For performance reasons, BTrees should always contain sorted records. (BTrees containing unsorted entries must potentially spend a great deal more time locating an entry than does a BTree that contains sorted entries). That said, DB provides support for suppressing automatic sorting of duplicate records because it may be that your application is inserting records that are already in a sorted order.

That is, if the database is configured to support unsorted duplicates, then the assumption is that your application will manually perform the sorting. In this event, expect to pay a significant performance penalty. Any time you place records into the database in a sort order not know to DB, you will pay a performance penalty

That said, this is how DB behaves when inserting records into a database that supports non-sorted duplicates:

  • If your application simply adds a duplicate record using DB->put(), then the record is inserted at the end of its sorted duplicate set.

  • If a cursor is used to put the duplicate record to the database, then the new record is placed in the duplicate set according to the flags that are provided on the DBC->put() method. The relevant flags are:

    • DB_AFTER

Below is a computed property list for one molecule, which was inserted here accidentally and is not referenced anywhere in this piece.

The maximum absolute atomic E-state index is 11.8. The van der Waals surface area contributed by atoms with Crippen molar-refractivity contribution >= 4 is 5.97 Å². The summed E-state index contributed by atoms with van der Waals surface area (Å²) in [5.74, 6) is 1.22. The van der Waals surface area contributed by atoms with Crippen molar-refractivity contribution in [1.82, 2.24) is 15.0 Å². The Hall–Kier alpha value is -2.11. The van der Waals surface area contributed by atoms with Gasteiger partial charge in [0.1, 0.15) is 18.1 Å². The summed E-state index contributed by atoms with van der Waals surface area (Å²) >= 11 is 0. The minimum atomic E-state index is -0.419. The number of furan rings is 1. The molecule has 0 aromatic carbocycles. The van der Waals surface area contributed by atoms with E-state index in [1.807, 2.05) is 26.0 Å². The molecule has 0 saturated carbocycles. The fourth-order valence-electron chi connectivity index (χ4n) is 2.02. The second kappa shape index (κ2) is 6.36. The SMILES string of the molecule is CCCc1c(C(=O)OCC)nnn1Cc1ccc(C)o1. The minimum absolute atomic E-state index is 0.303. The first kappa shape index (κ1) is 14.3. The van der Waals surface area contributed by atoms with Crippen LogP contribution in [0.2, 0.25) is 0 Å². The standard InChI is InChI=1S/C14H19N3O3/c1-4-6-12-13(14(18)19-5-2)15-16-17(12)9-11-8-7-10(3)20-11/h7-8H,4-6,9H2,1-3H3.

The data provided on the call to DBC->put() is placed into the database as a duplicate record. The key used for this operation is the key used for the record to which the cursor currently refers. Any key provided on the call to DBC->put() is therefore ignored.

      The duplicate record is inserted into the database immediately after the cursor's current position in the database.

      This flag is ignored if sorted duplicates are supported for the database.


      Behaves the same as DB_AFTER except that the new record is inserted immediately before the cursor's current location in the database.


      If the key provided on the call to DBC->put() already exists in the database, and the database is configured to use duplicates without sorting, then the new record is inserted as the first entry in the appropriate duplicates list.


      Behaves identically to DB_KEYFIRST except that the new duplicate record is inserted as the last record in the duplicates list.

Configuring a Database to Support Duplicates

Duplicates support can only be configured at database creation time. You do this by specifying the appropriate flags to DB->set_flags() before the database is opened for the first time.